In some cases, the business might even need to translate or transform a file before sending it or after receiving it. For example, a file received in XML format may need to be translated to several CSV files before being fed to other business systems or databases—and an MFT solution can provide the functionality needed to make that happen.

Many organizations tend to look at MFT first for its security capabilities, which often revolve around a few basic themes:

  • Protecting data in‐transit (encryption)
  • Ensuring that only authorized individuals can access the MFT system (authorization and authentication)
  • Tracking transfer activity (auditing)
  • Reducing the spread of data (securely wiping temporary files after transfers are complete, and controlling the number of times a file can be transferred)

These are all things that a simple FTP server can’t provide. Having satisfied their security requirements, organizations then begin to take advantage of the manageability capabilities of MFT systems, including centralized control, tracking, automation, and so forth—again, features that an FTP server alone simply can’t give you.

– From The Tips and Tricks Guide to Managed File Transfer by Don Jones

To read more, check out the full eBook or stay tuned for more file transfer tips and tricks!

Yesterday, August 15, 2011, was celebrated as National Relaxation Day. In such a fast-paced, stressful society, everyone needs a break sometimes. Though stress is normal, too much of it can be detrimental to your health. We hope that you were able to take it easy yesterday – even if it was just for a few minutes – and enjoyed the day!

We understand that there is little time for relaxation in your role– between making sure your network connection is safe and secure and taking precautions to guard against disasters, you’re always busy. Fortunately for you, WhatsUp Gold can help. If chaos and ‘after-the-fact’ troubleshooting are ruling your life now, WhatsUp Gold’s notifications and alerts can help minimize your problems. Learn more about WhatsUp Gold.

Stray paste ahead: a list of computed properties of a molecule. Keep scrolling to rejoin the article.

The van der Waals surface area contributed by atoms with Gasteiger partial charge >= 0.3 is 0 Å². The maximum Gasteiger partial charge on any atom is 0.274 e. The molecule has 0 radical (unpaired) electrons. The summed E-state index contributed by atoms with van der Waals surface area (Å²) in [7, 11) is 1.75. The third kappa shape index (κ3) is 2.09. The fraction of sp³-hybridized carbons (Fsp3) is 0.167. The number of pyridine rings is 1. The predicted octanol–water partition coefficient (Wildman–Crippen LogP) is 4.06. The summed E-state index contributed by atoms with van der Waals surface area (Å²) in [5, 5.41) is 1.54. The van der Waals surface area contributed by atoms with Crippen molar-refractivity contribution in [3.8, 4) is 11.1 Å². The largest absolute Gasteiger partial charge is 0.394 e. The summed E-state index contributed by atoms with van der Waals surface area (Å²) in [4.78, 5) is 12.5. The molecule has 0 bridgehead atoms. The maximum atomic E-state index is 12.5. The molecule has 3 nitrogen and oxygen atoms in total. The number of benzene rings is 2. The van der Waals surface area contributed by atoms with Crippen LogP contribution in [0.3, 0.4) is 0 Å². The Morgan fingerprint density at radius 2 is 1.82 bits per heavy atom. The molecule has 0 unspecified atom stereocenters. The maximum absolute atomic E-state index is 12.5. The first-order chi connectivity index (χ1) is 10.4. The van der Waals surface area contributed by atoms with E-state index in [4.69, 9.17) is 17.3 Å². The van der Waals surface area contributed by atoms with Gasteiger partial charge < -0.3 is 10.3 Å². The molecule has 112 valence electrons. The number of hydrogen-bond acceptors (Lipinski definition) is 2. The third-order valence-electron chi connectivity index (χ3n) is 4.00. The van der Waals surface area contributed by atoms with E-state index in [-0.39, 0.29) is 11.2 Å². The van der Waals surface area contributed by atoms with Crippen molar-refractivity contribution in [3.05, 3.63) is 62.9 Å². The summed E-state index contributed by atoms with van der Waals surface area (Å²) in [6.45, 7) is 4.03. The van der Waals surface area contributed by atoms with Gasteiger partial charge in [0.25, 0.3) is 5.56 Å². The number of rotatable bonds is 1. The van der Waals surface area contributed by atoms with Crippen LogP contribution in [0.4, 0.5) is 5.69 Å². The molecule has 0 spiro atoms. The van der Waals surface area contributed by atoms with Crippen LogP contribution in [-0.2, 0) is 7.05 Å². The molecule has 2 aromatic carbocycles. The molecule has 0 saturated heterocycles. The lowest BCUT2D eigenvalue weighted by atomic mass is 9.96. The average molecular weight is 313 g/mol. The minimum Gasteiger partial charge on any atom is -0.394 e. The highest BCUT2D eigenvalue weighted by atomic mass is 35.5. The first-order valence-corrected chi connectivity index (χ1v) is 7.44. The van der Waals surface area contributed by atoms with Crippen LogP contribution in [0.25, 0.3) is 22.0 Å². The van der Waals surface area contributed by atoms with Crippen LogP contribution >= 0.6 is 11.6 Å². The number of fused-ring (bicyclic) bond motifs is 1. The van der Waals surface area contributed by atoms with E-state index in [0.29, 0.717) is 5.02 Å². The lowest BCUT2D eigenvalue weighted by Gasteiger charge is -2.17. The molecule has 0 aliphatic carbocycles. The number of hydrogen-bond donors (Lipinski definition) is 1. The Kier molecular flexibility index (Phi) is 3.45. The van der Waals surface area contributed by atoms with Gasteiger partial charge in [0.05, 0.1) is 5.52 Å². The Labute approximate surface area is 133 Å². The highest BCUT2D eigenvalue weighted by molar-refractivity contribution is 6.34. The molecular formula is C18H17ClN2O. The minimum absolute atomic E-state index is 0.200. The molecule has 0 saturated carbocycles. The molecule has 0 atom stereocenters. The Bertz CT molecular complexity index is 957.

Definitely not. To begin with, there are numerous kinds of encryption—some of which can actually be broken quite easily. One of the earlier common forms of encryption (around 1996) relied on encryption keys that were 40 bits in length; surprisingly, many technologies and products continue to use this older, weaker form of encryption. Although there are nearly a trillion possible encryption keys using this form of encryption, relatively little computing power is needed to break the encryption—a modern home computer can do so in just a few days, and a powerful supercomputer can do so in a few minutes.

So all encryption is definitely not the same. That said, the field of cryptography has become incredibly complex and technical in the past few years, and it has become very difficult for business people and even information technology professionals to fully understand the various differences. There are different encryption algorithms—DES, AES, and so forth—as well as encryption keys of differing lengths. Rather than try to become a cryptographic expert, your business would do well to look at higher‐level performance standards.

One such standard comes under the US Federal Information Processing Standards. FIPS specifications are managed by the National Institute of Standards and Technology (NIST); FIPS 140‐2 is the standard that specifically applies to data encryption, and it is managed by NIST’s Computer Security Division. In fact, FIPS 140‐2 is accepted by both the US and Canadian governments, and is used by almost all US government agencies, including the National Security Agency (NSA), and by many foreign ones. Although not mandated for private commercial use, the general feeling in the industry is that “if it’s good enough for the paranoid folks at the NSA, it’s good enough for us too.”

FIPS 140‐2 specifies the encryption algorithms and key strengths that a cryptography package must support in order to become certified. The standard also specifies testing criteria, and FIPS 140‐2 certified products are those products that have passed the specified tests. Vendors of cryptography products can submit their products to the FIPS Cryptographic Module Validation Program (CMVP), which validates that the product meets the FIPS specification. The validation program is administered by NIST‐certified independent labs, which not only examine the source code of the product but also its design documents and related materials—before subjecting the product to a battery of confirmation tests.